Very often, discord in the divorce process stems from power inequality, both real and perceived.  If there was a financial or emotional imbalance in your marriage, you can likely expect it to rear its head in a divorce.  If you believe you are holding the short end of either (or both) of these sticks, you are not alone and you are not as powerless as you might think.

“Hannah” is smart, strong, and soft-spoken.  At our initial consultation, Hannah tearfully told me her wife of seven years informed her three weeks earlier she wanted out of their marriage.  Simple as that.  No warning, no fights.  Just a vague musing that she was questioning whether she wanted to be in relationships with other people, including men.

Further deepening Hannah’s despair was the couple’s three-year old daughter.  Hannah’s wife carried the baby and Hannah adopted her at birth.  Hannah’s wife was posturing for a greater percentage of time-sharing with their child because she is the biological mother, and Hannah is not.

I was moved by Hannah’s honesty, and lack of anger, about her pain.  She was past the denial and bargaining stages of the grief process, but justifiably a long way from acceptance.  She was in the depression phase of processing the loss of a ten-year union (they dated three years before marriage) and the family life she had with the co-parent of their beloved daughter.

It amazed me how well Hannah was outwardly holding up only three weeks post bomb-drop.  When I told her that, she gave me a mirthless laugh and replied, “it’s an act.”  She then explained to me that she was in the weak position in the divorce because “I have no choices in this.  Because she is leaving me.”  What?  (cue the oh-hell-no bells in my head).

Hannah went on to describe her wife in omnipotent terms.  It sounded as if Hannah was tip-toeing on eggshells at home, and acquiescing without question to her wife’s decisions about how the divorce would be handled.  As if it were forged in iron, Hannah told me her wife had already hired a family law mediator (without Hannah’s input), and had set the mediation date (without Hannah’s input), for only two months away.

As Hannah continued to unfold her story, I was surprised to learn that the balance of economic power in the marriage was on Hannah’s end.  She has a university education, is the higher wage earner, and the majority of her assets were acquired before the marriage.   Nevertheless, because her wife had the emotional power in the marriage, Hannah perceived herself to be the weak “leave-ee” while her wife was the powerful “leave-or.”  This caused Hannah to also believe she was without choices in the divorce.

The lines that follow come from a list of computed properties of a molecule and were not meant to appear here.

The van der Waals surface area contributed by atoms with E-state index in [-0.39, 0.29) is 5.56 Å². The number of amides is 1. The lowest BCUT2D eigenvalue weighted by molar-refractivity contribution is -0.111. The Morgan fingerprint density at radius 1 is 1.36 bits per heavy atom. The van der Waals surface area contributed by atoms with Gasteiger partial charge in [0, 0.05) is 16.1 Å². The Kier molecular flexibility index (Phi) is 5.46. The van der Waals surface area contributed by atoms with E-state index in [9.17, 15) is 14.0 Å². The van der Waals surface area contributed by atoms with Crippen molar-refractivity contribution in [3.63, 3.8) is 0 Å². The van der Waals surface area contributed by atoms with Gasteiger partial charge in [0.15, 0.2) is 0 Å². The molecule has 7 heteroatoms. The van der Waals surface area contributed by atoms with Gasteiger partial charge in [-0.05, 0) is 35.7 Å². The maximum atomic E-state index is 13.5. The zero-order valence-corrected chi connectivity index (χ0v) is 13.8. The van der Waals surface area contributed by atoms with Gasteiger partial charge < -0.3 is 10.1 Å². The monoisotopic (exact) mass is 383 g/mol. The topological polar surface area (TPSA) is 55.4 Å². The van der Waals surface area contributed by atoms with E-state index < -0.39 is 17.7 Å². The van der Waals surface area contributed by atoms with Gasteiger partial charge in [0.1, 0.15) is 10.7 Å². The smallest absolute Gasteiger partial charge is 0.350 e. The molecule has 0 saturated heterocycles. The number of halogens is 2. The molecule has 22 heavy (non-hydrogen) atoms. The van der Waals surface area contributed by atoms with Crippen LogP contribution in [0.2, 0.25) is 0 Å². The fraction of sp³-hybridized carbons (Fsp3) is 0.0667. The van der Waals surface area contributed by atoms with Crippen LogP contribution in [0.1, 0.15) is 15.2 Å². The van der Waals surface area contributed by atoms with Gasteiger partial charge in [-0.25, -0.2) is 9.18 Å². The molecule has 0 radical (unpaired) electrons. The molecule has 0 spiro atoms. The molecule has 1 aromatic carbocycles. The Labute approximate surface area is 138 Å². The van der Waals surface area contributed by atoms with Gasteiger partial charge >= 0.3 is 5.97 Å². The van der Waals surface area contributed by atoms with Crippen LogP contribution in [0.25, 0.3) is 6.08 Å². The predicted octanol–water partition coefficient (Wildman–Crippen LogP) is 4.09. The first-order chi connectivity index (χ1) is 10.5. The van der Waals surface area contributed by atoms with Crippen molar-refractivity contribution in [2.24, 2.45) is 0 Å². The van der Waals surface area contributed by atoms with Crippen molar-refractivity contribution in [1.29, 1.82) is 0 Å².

Hannah’s case is an important reminder that the perception the spouse with the most assets or income is more “powerful” than the other spouse in a divorce is merely that, a perception.

Because Hannah’s wife temporarily had the upper hand over Hannah’s emotions in the marriage, Hannah also believed she had no voice in the who, when, what, and where decisions about the divorce process.  More importantly, she was over-looking her own valuable input as to decisions about the healthy restructure of her family.

If you perceive you are in the weaker position in your divorce, whether it is for economic or psychological reasons, promise me you will do one thing:  EDUCATE YOURSELF.

In the divorce arena, as in every other arena in life, knowledge is power.  The internet gives us quick access to general facts, and broad answers to broad questions.  But I encourage you to dig deeper, especially if there is a real or perceived power imbalance going into your divorce.  If left unchecked, your emotional state over this imbalance will negatively affect your decisions during your divorce.  Decisions that will permanently impact the welfare of you, your children and your family.

Enlist the help of professionals at the earliest possible time.  A trusted mental health counselor who specializes in relationships, and a trusted legal counselor who specializes in family law, will put your perceptions into a more realistic perspective, which will diminish your fears and anxiety.  These professionals will also help you direct and focus your energy on the permanent aspects of your family’s restructure.  The aspects that are temporary, such as feeling disadvantaged in your case, will only serve to cloud your judgment in what could be the most important business transaction of your life.

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